Articles Tagged with education technology

897541_we_are_lostCurious about how Web 2.0 is going to affect education? Steve Hargadon has distilled into one blog post an excellent summary of the trends that are leading us there and what teachers can do to help their students thrive in this new environment.

Much of what Steve talks about has been part of a vision for education long before computers were going into schools. There is a clear link from Dewey, Piaget, Vigotsky, and even the constructivist critic Mayer to the ideas Hargadon lays out.

Both the technology and the culture that surrounds it have matured to the point where this vision can transform into the dominant paradigm. Quantitative and anecdotal evidence backs this assertion up.

Students and Educators might as well live on different planets when it comes to social media, blogs, and other Web 2.0 technologies. The educators are making fear based decisions because the new technologies are unfamiliar to them. The students are too busy figuring out how it all works to bother paying attention to the restrictions the educators are putting in place. Fear and hope in sharp contrast.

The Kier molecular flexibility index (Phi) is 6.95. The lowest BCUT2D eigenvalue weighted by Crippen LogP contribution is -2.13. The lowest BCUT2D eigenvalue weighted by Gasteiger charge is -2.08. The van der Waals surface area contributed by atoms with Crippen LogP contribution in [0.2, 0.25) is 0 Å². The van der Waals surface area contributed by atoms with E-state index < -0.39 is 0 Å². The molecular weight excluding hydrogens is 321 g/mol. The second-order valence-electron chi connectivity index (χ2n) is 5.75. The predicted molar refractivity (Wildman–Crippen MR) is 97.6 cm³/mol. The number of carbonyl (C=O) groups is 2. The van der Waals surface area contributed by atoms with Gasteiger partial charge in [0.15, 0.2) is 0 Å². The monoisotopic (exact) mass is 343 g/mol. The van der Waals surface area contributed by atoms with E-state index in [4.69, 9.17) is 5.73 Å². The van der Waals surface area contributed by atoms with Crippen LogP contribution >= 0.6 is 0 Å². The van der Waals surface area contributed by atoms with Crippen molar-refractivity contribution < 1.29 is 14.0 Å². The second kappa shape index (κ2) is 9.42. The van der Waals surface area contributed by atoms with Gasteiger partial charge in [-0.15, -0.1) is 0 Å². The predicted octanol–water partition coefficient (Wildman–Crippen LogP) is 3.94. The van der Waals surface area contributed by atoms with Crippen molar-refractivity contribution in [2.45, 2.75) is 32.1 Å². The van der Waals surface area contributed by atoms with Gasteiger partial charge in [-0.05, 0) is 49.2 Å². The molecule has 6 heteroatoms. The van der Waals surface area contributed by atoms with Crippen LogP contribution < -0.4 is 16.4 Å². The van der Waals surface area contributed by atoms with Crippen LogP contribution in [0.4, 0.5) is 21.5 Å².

AEP-Logo.gifThis disconnect was starkly drawn at the Association of Educational Publishers (AEP) annual summit in DC last week. A meeting ran long and I arrived at the sessions a few minutes late. I intended to lurk in the doorway of a couple of different presentations to see where I wanted to spend the next hour. What I observed sent my head spinning.

access_control_keyboard_version_1.jpgIn one room a panel of distinguished educators was discussing the challenges of bringing in new technologies. Their discussion centered on what the lawyers would let them do and the endless committee structures they had set up to screen what was permissible with blogs and other social media. Short answer – not much.

166x133.aspx.jpgWhere are breakthrough products like the Wii in education? Textbooks and education technology are stuck in a rut. Just like Sony and Microsoft got locked in a war over processor speeds and cutting edge graphics most of the competition in the education market seems increasingly focused on tangential issues to the customer’s core needs. For example…
* More foil on the cover!
* On-line lesson plans!
* 4 million item bank questions!
These efforts all mask the underlying problem. With everyone writing to the standards for the same 4-5 states textbooks are becoming a low growth zero sum commodity game. In an attempt to differentiate their basal textbooks the major publishers are increasingly cannibalizing their supplemental book bags for “free with order” goodies. They are also bolting technology on in an attempt to sex up the offerings.

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